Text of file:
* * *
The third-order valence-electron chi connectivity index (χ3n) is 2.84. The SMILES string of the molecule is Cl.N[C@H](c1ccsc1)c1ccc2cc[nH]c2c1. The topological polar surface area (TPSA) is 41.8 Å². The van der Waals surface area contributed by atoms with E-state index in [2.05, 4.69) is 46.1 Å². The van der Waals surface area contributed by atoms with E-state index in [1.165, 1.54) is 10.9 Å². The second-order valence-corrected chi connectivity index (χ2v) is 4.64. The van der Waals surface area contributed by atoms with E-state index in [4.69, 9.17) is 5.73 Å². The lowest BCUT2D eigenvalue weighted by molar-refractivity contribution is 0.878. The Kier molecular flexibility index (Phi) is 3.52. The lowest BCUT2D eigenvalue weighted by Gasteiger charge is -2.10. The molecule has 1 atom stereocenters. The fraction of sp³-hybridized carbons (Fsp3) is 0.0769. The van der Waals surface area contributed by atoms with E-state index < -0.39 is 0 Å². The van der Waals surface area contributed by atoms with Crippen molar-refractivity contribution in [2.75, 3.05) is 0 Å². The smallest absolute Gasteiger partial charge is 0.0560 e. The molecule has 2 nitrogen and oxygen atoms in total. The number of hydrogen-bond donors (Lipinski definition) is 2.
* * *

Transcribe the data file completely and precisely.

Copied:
The third-order valence-electron chi connectivity index (χ3n) is 2.84. The SMILES string of the molecule is Cl.N[C@H](c1ccsc1)c1ccc2cc[nH]c2c1. The topological polar surface area (TPSA) is 41.8 Å². The van der Waals surface area contributed by atoms with E-state index in [2.05, 4.69) is 46.1 Å². The van der Waals surface area contributed by atoms with E-state index in [1.165, 1.54) is 10.9 Å². The second-order valence-corrected chi connectivity index (χ2v) is 4.64. The van der Waals surface area contributed by atoms with E-state index in [4.69, 9.17) is 5.73 Å². The lowest BCUT2D eigenvalue weighted by molar-refractivity contribution is 0.878. The Kier molecular flexibility index (Phi) is 3.52. The lowest BCUT2D eigenvalue weighted by Gasteiger charge is -2.10. The molecule has 1 atom stereocenters. The fraction of sp³-hybridized carbons (Fsp3) is 0.0769. The van der Waals surface area contributed by atoms with E-state index < -0.39 is 0 Å². The van der Waals surface area contributed by atoms with Crippen molar-refractivity contribution in [2.75, 3.05) is 0 Å². The smallest absolute Gasteiger partial charge is 0.0560 e. The molecule has 2 nitrogen and oxygen atoms in total. The number of hydrogen-bond donors (Lipinski definition) is 2.